Banning Kratom is not the answer
By: Ryan F. Estevez, MD, PhD, MPH
I have been troubled by an increase in news reports and misinformation that has
been disseminated about the “dangerous” and “addictive drug” kratom. Even worse is
the subsequent careless and knee-jerk response by many legislators and policy makers to
ban kratom. Unbeknownst to most, kratom comes from a tropical tree, indigenous to
Southeast Asia, and has been used for more than 200 years by local inhabitants to treat a
variety of maladies including diarrhea, depression, anxiety, lethargy, cough, chronic pain,
and opioid withdrawal.
It has only been over the past several years however, that kratom
has come to the attention of the general public and overzealous government regulators,
due to sensationalized reports, media speculation, faulty assumptions, and unscientific
conclusions.Grieving parents, well intentioned policy makers, and opportunist politicians
often seize on opportunities to assign blame and then offer a “quick fix” to infinitely
complicated tragedies that result from public health problems.
The proposal of an absolute ban of kratom perfectly illustrates what can happen when hype goes before science, as this plant has been benefiting millions of people for decades of time.
I believe much of the negative publicity surrounding kratom to be the result of
being incorrectly lumped in with synthetically derived mind-altering substances such as“spice” and bath-salts, substances that deserve their reputations for being dangerous and harmful. Unlike kratom, these new and lab created substances have not been available and used by humans for centuries, have no medicinal value, have clear health risks, and provide no future promise for future research and health benefits.
As psychiatrist and psychopharmacologist who has worked for years in
emergency rooms, community health centers, and prisons, I am well versed in both
“good” drugs that help people on a daily basis, and “bad” drugs that are epidemically
abused and create a tremendous burden on society. As the acting medical director for a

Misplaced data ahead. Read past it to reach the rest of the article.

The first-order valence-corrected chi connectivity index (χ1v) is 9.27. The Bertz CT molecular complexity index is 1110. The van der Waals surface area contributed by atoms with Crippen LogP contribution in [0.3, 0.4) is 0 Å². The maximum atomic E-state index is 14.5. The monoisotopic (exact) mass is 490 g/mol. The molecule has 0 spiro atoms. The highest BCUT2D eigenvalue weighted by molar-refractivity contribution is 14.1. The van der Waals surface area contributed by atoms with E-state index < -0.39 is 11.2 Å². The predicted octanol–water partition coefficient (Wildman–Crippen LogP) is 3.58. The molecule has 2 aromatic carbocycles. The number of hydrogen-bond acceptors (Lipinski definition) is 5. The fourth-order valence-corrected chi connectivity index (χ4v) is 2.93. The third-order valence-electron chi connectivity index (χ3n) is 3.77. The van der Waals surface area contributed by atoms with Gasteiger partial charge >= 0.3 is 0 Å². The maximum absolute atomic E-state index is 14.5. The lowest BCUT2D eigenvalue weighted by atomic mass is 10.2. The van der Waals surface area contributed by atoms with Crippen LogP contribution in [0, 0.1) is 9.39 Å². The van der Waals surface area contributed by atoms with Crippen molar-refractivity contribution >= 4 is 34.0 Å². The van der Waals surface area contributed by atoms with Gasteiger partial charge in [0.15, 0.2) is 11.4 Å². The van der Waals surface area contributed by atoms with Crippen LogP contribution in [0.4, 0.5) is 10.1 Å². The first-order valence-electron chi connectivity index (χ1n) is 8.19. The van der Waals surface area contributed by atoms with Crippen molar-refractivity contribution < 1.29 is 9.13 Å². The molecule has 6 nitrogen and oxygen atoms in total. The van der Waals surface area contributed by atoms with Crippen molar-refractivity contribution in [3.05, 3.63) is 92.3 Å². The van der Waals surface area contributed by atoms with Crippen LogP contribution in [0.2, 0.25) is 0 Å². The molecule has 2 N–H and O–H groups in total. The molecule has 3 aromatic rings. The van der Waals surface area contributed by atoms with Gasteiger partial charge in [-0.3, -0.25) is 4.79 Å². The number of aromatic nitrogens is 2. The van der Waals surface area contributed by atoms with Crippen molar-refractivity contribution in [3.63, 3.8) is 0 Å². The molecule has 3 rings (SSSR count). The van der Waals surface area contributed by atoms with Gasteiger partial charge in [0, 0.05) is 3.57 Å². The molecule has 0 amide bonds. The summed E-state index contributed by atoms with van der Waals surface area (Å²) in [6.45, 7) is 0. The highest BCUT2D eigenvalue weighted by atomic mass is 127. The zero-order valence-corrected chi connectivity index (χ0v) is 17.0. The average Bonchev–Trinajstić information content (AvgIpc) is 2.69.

large residential and intensive outpatient drug and alcohol rehabilitation center, I am also
intimately familiar with drugs of abuse and how addiction ruins lives. Kratom is not one
of these drugs (I have yet to admit anyone for kratom-addiction) and efforts to ban it are
misguided and wasteful.
In fact, there is emerging evidence that kratom can be helpful in
alleviating symptoms of opioid withdrawal. Our collective response to any potentially beneficial plant or substance should be to learn more about it and empower government and private institutions to research and study, not ban it! With mental health and substance abuse services so limited, underfunded, and ubiquitously unavailable (particularly for the poor), I am all for
anything that might help people break away from harmful addictions.
We should not be hoodwinked into mistaking a ban for actual beneficial policy, or
conned into believing eliminating kratom would alleviate or even address drug-related
issues so impactful to millions of American families.
Ryan F. Estevez, MD, PhD, MPH is the Founder of the Tampa Bay Neurobehavior
Insitute and the Medical Director at Turning Point of Tampa, Inc.
He holds Board
Certifications in General, Forensic and Geriatric Psychiatry, Addiction Medicine and
Psychosomatic Medicine. Dr. Estevez has no financial ties to Kratom, nor would he
benefit financially from Kratom remaining legal or being banned.